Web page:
in value than the present farthing ; and as the We do not believe that Parliament would margin between the intrinsic value and the nomiresist any well-considered measures for giving difference of four per cent. would be unimpor

nal value of our copper coins is very great, the the Church a machinery which should enable her to work efficiently. For if the State had tant, so that probably, with little difficulty, the

change might be made with our present copper ceased to believe in the principle of an Estab- coinage without any alteration. At all events lishment-if it were convinced that the relig- we are assured that the present coinage of this ious instruction of the people would be more copper must not be considered as an indication wisely entrusted to the Voluntary System that the government has come to any decision in it would carry out this conviction by disestab- respect to the adoption of a decimal coinage. lisbing the Church. That is, it would appro- Examiner. priate (with due respect to vested interests) the ecclesiastical revenues to civil purposes. But to this course the Legislature has never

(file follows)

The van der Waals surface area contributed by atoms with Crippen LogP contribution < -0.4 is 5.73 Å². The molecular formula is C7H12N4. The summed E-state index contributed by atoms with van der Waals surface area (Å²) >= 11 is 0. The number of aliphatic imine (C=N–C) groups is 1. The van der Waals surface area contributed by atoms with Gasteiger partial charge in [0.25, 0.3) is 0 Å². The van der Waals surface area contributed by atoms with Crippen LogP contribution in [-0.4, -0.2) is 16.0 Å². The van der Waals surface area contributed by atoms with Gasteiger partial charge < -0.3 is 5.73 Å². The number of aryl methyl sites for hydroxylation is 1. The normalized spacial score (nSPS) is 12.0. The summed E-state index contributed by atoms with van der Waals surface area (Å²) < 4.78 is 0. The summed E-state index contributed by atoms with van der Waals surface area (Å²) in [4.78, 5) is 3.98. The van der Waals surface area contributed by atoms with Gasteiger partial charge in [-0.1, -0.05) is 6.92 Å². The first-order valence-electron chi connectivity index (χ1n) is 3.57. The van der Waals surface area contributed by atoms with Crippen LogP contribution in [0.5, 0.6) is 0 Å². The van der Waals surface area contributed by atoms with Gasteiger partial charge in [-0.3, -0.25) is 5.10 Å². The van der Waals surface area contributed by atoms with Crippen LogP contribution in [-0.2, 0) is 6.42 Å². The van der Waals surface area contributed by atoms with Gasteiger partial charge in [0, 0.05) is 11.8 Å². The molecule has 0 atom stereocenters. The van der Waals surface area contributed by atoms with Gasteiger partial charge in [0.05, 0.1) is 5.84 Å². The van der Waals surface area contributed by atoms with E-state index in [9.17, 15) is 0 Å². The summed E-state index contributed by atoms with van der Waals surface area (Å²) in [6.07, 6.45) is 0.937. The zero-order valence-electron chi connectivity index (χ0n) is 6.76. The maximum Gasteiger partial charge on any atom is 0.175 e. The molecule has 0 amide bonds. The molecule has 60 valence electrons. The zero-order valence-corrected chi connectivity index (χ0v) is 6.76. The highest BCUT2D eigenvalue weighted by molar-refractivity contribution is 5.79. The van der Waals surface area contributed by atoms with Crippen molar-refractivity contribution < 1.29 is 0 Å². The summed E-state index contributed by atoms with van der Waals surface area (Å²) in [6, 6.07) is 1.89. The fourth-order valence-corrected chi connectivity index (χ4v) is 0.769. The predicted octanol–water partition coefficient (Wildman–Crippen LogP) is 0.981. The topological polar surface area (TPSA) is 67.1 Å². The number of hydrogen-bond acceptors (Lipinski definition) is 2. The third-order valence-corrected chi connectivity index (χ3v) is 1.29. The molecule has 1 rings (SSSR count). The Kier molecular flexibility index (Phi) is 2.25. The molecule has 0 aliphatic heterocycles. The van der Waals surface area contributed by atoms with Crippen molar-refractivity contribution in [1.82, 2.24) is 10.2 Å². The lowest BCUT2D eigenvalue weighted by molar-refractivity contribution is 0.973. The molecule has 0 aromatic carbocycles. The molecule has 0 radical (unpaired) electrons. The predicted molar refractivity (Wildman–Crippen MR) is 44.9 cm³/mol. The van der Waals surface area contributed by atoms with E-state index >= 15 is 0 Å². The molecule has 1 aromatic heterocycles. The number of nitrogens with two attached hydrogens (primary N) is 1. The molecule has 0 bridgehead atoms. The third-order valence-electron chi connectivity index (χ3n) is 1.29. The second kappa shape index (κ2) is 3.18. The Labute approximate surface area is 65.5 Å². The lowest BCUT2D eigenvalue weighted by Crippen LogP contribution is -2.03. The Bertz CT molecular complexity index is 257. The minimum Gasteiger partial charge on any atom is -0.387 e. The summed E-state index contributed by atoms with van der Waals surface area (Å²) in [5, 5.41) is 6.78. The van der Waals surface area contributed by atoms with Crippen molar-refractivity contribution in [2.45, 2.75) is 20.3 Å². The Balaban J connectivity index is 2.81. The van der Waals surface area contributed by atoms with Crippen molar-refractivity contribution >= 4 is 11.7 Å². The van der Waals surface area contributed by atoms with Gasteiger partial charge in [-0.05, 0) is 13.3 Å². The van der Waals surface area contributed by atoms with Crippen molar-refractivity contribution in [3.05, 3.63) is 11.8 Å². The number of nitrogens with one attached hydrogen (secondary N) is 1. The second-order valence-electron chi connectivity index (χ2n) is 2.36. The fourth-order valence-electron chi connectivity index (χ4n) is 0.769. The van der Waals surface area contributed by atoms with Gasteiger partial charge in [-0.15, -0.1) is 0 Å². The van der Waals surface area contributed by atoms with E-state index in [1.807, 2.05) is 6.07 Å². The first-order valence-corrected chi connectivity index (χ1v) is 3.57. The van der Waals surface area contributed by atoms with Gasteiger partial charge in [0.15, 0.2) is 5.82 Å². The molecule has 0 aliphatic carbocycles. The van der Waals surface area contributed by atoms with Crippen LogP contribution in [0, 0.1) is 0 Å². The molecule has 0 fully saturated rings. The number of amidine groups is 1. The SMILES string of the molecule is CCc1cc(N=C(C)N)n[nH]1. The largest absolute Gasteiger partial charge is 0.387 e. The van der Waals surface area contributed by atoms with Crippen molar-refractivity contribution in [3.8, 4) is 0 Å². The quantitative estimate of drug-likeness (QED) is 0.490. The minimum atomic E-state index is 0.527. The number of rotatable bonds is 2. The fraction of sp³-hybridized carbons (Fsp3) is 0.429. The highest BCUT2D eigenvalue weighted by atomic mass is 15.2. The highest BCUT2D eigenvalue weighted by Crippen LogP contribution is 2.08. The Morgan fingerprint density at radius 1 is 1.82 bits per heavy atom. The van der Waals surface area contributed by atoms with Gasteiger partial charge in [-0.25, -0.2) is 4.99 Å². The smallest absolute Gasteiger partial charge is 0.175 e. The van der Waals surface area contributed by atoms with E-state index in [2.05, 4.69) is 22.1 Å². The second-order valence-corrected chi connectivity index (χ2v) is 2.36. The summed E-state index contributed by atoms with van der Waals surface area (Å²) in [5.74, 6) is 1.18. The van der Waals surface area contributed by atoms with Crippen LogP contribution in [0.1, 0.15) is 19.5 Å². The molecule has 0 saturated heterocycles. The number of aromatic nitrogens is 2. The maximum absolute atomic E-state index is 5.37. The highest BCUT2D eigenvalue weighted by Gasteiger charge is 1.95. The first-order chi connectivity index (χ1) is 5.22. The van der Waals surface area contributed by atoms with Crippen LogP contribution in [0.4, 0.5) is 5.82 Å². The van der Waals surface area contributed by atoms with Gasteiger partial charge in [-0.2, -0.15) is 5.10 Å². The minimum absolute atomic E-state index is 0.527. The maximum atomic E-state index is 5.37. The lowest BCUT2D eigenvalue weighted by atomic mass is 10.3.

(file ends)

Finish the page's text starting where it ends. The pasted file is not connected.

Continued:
The Medication of the Larynx and Trachea. yet shown the slightest inclination. It could not therefore consistently, while maintaining By S. Scott Alison, M. D., &c.

Dr. Horace Green of America applied 'nitrato an Establishment, refuse to it that govern- of silver to the interior of the larynx and trachea, ment wbich might be held, after mature con- and Dr. Scott Alison has extended the praetice sideration, most conducive to the ends for by other medicines, as olive oil, in various diswhich, and for which alone, the Church has eases of the air-passages. Relief of symptoms, been established. We believe that the great rather than cure, which must be sought by other body of the Church, both lay and clerical, are means, is the object of the practice ; but the ease

of the patient doubtless facilitates the adoption * See Herodotus, ix., 64.

of other remedies. The account is clear, and not † Spectator of November 20, 1852.

strained. - Spectator.